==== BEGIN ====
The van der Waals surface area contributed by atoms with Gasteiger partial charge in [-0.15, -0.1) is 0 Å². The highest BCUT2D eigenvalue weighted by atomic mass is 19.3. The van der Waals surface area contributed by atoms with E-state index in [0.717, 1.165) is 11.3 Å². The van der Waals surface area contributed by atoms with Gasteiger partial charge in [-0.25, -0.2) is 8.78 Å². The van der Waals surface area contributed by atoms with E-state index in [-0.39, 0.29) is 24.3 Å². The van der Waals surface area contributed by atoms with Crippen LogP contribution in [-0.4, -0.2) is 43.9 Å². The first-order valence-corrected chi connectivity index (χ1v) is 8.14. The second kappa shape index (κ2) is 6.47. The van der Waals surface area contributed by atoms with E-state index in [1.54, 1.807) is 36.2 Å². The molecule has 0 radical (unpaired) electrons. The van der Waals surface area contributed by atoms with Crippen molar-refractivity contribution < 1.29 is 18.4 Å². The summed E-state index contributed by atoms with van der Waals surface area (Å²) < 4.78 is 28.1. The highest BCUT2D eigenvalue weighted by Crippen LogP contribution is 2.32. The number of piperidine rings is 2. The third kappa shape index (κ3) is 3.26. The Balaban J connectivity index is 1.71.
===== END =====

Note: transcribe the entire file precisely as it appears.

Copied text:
The van der Waals surface area contributed by atoms with Gasteiger partial charge in [-0.15, -0.1) is 0 Å². The highest BCUT2D eigenvalue weighted by atomic mass is 19.3. The van der Waals surface area contributed by atoms with E-state index in [0.717, 1.165) is 11.3 Å². The van der Waals surface area contributed by atoms with Gasteiger partial charge in [-0.25, -0.2) is 8.78 Å². The van der Waals surface area contributed by atoms with E-state index in [-0.39, 0.29) is 24.3 Å². The van der Waals surface area contributed by atoms with Crippen LogP contribution in [-0.4, -0.2) is 43.9 Å². The first-order valence-corrected chi connectivity index (χ1v) is 8.14. The second kappa shape index (κ2) is 6.47. The van der Waals surface area contributed by atoms with E-state index in [1.54, 1.807) is 36.2 Å². The molecule has 0 radical (unpaired) electrons. The van der Waals surface area contributed by atoms with Crippen molar-refractivity contribution < 1.29 is 18.4 Å². The summed E-state index contributed by atoms with van der Waals surface area (Å²) < 4.78 is 28.1. The highest BCUT2D eigenvalue weighted by Crippen LogP contribution is 2.32. The number of piperidine rings is 2. The third kappa shape index (κ3) is 3.26. The Balaban J connectivity index is 1.71.